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Not Too Excited

Fans of The Price is Right saw something interesting happen on yesterday’s show, something that occurred only once before since 1972 (and then it was on a syndicated nighttime version).

It’s the kind of thing you’d expect to happen about that rarely, but it’s the kind of thing you might expect would get a little more of an excited reaction from the host.  Here’s a look at what happened, and there’s more to read after the jump:


The rumor was that the staff was immediately suspicious that this contestant may have somehow cheated. Drew himself, according to this chatter, seemed a little taken aback.

The thing is, when you’re hosting a game show, you host the show while the little red light is on.  You hype it up:  “Can you believe this?”  “This is amazing!”  “Right on the nose!”  “Great job!”  You don’t murmur through such a moment like you’re taking a nap.

If there’s something to investigate, you let Program Practices swing into action when the taping is done.  That way, you don’t kill an otherwise-exciting moment.

Having seen the production in person, I know there’s no way he could have cheated on guessing the total value of the showcase.

What is more than possible is that there are people who are so obsessed with the show that they recall prices of products that have been featured before.  One of these people — call them “rabid fans” if you like — could have been in the audience and offered a suggestion for a bid.  There are also those people who like to bid oddball amounts.  No matter how you look at it, a bid of $23,743 is an odd amount.  But people like their little lucky numbers.  Maybe he thought the showcase was worth the mid $20-thousands and 743 is his street address, or the time his child was born. I’d have never hit such a mark, but that doesn’t mean that it’s statistically-impossible.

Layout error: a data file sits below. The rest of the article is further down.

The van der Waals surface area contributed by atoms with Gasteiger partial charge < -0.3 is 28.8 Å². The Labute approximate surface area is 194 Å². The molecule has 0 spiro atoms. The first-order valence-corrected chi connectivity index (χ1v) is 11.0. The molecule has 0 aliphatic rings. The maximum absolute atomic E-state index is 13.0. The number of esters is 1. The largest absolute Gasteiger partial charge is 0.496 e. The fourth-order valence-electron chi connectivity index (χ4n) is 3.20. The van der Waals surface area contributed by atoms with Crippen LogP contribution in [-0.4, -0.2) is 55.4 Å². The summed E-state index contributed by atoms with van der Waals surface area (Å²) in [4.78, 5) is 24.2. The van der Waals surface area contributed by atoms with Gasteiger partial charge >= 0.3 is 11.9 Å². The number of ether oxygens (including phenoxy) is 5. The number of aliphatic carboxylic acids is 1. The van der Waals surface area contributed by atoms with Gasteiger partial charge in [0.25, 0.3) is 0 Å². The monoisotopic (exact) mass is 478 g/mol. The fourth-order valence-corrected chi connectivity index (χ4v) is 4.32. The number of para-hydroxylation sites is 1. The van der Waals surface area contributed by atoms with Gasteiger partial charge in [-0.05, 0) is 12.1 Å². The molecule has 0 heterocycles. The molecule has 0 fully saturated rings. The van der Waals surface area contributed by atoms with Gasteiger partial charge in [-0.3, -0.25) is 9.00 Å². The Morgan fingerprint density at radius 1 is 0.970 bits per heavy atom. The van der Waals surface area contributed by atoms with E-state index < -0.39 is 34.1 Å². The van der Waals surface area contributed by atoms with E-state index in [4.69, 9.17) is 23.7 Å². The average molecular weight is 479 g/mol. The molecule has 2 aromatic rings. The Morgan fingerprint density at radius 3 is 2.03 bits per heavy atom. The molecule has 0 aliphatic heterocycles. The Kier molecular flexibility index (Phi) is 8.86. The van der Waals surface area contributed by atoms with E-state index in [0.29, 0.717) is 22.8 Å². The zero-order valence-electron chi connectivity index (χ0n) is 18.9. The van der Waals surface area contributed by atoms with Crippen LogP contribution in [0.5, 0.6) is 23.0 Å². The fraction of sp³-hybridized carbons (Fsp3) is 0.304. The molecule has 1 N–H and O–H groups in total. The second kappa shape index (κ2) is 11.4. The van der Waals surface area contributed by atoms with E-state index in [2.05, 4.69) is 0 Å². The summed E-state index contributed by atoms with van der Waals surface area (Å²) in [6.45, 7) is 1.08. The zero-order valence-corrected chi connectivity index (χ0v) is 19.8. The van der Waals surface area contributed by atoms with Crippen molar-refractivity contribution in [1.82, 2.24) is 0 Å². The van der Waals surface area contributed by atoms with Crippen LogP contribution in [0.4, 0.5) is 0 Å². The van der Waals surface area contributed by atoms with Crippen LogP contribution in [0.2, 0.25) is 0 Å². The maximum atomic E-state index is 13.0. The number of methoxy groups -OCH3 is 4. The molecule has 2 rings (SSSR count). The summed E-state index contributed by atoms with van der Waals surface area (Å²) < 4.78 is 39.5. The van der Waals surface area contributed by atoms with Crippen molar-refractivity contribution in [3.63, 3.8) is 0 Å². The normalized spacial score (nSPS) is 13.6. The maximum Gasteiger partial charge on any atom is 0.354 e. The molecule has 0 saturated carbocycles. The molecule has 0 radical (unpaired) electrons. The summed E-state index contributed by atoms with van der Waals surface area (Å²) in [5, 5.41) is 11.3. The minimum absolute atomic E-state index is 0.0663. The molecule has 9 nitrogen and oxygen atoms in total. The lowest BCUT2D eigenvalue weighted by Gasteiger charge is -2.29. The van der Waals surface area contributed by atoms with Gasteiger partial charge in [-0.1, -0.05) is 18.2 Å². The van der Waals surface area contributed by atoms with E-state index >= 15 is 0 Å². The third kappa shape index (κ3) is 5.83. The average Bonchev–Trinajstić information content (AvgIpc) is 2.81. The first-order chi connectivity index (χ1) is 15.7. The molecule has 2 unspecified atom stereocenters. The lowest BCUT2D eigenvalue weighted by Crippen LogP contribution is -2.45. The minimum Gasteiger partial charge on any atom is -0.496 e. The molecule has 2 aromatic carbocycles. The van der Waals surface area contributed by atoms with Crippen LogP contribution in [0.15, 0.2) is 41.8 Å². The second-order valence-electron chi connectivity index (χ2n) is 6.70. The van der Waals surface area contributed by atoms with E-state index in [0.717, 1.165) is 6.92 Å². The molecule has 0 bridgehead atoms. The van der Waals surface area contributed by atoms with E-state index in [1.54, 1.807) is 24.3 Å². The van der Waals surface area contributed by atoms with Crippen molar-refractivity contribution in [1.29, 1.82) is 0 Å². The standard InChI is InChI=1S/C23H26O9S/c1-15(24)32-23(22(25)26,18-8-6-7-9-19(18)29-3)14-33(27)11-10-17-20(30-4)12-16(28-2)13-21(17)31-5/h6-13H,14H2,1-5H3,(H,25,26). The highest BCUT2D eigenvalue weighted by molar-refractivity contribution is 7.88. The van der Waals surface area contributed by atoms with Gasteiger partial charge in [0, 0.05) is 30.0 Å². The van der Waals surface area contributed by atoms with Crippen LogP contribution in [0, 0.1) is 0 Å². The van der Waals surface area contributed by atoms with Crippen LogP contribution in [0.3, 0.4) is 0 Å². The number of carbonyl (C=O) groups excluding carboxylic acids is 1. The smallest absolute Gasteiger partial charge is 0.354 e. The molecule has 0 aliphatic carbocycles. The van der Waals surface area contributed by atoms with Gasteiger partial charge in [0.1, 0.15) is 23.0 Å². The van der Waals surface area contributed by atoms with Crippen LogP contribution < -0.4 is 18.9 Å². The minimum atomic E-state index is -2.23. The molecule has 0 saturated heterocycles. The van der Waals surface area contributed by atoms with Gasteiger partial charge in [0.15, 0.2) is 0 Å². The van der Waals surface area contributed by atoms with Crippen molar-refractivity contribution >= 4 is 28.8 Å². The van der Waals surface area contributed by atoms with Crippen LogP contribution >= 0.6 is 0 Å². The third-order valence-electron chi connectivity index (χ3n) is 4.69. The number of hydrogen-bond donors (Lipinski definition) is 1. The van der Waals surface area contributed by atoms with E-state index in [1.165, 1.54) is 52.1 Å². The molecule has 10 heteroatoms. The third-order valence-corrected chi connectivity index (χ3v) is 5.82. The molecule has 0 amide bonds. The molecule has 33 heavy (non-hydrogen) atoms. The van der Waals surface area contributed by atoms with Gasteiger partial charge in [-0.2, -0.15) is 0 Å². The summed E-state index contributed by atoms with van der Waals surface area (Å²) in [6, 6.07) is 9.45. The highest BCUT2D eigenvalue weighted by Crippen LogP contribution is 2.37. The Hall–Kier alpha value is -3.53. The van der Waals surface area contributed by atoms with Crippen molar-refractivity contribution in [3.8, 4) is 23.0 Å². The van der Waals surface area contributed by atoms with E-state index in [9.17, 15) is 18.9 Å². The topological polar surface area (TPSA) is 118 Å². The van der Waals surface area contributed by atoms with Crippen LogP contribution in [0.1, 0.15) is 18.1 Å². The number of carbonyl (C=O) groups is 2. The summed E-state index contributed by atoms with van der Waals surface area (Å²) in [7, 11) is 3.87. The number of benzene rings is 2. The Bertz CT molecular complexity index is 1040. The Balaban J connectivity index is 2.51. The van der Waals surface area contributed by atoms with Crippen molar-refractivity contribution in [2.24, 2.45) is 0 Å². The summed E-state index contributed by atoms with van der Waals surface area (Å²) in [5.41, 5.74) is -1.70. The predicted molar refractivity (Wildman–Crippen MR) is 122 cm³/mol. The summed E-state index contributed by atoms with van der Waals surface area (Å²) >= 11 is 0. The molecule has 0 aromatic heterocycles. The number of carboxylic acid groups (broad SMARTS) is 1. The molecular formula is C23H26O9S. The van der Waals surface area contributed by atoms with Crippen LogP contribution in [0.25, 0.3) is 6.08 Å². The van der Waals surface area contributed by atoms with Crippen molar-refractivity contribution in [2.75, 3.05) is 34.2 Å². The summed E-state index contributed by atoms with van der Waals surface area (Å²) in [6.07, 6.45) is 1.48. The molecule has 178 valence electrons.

Who knows?  Who really cares? He pulled off something incredible…and the host made it feel like it was nothing particularly special.

Bob Barker is still missed.


  1. There is always a commercial break after the bids are taken, during which the producer adds the “actual retail price” cards to the showcase lecterns and advises the host which contestant to start the reveals with.

    Rumor has it that the stopdown during this particular commercial break consisted of an extra 15 minutes or more of discussion after the crew became concerned about how someone could have possibly hit it exactly on the nose. So it’s clear that Drew knew going in that this had happened, and that’s also why he was able to recall off the top of his head when (roughly) it last happened.

    My point was that even knowing this, he should have at least acted surprised and could have played it up a lot more than he did.

  2. Hmm. I’m not sure you’re not reading too much inot this. He did say, “you hit it right on the nose. He did say, “it hasn’t happened since ’72 or ’73,” (he seemed to have that information awfully ready). He did shake the guy’s hand. But I still wonder about how he immediately knew how long it had been since someone had done it. He didn’t seem to be as surprised as anyone else was. I wonder if the director or someone had tipped him off during the commercial, so he could say how long it had been. Anyway, it doesn’t really matter, because that gama has been fixed for thirty-five years. Every winner is a relative of one of the producers. Didn’t you know that?

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Patrick is a Christian with more than 29 years experience in professional writing, producing and marketing. His professional background also includes social media, reporting for broadcast television and the web, directing, videography and photography. He enjoys getting to know people over coffee and spending time with his dog.